Other businesses eligible under the ESF are export value chain support services such as transportation, warehousing and quality assurance infrastructure; resuscitation, expansion, modernization and technology upgrade of non-oil exports industries. Stocking facility and working capital can also qualify for funding under the ESF.
Potential applicants to the ESF can either send their requests through their local commercial banks or directly to NEXIM as the revised CBN guidelines assigns the Bank a dual role of both manager and participating financial institution.
The N50 Billion Export Development Fund will be managed by NEXIM and implemented in collaboration with the State governments. NEXIM has earmarked at least N1 billion for each State under the State Export Development Programme component aimed to catalyse and incentivize export investment to promote diversification and industrialization.
Through the Programme, NEXIM Bank will also have a programme for Women/Youth Development, especially to provide support to industries that are involved in Apparel/Garmenting, Cashew, Shea, etc.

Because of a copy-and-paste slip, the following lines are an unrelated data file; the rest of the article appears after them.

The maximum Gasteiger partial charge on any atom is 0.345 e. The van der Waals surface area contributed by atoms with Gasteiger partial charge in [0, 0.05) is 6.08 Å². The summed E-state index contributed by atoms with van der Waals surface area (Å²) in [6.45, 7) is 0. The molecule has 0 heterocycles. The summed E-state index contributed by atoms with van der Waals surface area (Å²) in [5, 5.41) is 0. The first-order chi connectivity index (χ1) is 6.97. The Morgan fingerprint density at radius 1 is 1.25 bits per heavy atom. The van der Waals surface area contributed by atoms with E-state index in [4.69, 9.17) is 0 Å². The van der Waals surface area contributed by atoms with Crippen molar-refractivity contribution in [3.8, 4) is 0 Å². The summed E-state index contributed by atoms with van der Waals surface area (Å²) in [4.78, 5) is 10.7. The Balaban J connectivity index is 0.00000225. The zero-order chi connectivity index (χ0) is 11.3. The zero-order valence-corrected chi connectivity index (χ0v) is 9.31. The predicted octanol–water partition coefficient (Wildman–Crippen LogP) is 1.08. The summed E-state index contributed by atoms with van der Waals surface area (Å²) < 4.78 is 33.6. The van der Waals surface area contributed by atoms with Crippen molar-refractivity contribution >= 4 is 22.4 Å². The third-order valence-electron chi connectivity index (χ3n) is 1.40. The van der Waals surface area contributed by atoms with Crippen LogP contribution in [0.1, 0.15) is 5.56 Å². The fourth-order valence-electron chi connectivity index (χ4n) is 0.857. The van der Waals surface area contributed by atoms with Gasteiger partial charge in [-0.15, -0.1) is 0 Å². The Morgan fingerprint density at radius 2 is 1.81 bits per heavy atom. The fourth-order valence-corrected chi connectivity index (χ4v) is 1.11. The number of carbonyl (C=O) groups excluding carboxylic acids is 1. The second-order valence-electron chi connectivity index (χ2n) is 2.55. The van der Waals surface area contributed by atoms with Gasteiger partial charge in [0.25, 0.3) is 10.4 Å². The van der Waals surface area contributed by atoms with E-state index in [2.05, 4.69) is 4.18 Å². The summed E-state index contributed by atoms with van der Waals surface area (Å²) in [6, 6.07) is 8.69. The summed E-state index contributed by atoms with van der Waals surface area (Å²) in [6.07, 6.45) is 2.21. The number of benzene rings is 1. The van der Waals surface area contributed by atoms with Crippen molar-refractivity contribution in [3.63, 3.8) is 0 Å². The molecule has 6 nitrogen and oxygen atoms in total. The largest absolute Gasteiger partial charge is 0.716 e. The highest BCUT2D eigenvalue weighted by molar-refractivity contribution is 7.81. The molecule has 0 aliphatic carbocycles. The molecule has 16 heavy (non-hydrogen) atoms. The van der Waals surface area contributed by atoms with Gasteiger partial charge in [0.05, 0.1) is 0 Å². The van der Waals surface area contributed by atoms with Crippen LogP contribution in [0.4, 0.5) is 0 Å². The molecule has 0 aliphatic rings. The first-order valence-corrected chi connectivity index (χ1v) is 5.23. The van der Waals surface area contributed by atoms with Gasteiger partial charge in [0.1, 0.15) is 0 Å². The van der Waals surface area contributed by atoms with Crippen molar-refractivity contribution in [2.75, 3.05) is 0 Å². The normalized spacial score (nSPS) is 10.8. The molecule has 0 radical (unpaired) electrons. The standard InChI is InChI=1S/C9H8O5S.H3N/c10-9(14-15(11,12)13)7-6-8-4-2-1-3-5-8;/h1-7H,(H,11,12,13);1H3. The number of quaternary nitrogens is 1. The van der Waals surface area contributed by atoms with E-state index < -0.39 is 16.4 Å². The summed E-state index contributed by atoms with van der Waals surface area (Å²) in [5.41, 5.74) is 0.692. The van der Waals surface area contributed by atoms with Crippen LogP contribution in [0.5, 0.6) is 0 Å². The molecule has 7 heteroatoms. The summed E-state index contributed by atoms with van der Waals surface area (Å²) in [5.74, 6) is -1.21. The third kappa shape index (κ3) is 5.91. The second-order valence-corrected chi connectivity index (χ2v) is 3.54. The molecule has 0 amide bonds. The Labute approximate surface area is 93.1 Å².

The Central Bank Governor, Godwin Emefiele had stated at the announcing of the funds in December 2017 that the ESF can also be implemented by adapting the Anchor Borrowers Programme framework while promoting the PAVE initiative.
“The overall aim of the ESF and EDF is to lower the costs of Nigerian exporters so that their products can be priced at a level where they can compete with other products around the world,” says Moghalu.
The NEXIM Bank Regional head urged eligible export-oriented companies in the Southeast and Delta States with permissible transactions under the schemes to participate in the funding scheme by submitting proposals for consideration through the financial institutions of their choice or directly to NEXIM Bank. He emphasised that as Nigeria’s sole export credit agency, NEXIM Bank remains the only window through which the Government can provide export financing for non-oil products and services.
Thanking the participants and other stakeholders on behalf of the NEXIM MD, Mr. Moghalu gave assurance that the Bank is committed to working assiduously, in line with its mandate, to fully realise the objectives of the schemes and stated a readiness to provide the necessary advice, additional information or clarifications as may be required.
He thanked the Nigerian Export Promotion Council (NEPC), the Manufacturers’ Association of Nigeria (MAN), the commodity associations and other organised private sector for their relentless technical support, partnership and collaboration as well as the commitment to work with the Government and private sector in Nigeria to diversify the economy, create jobs, boost industrial production and exports.
Other participants at the seminar were Southeast Government officials; representatives from the members of various chambers of commerce and industries; SME professionals in the banking sector; as well as the media.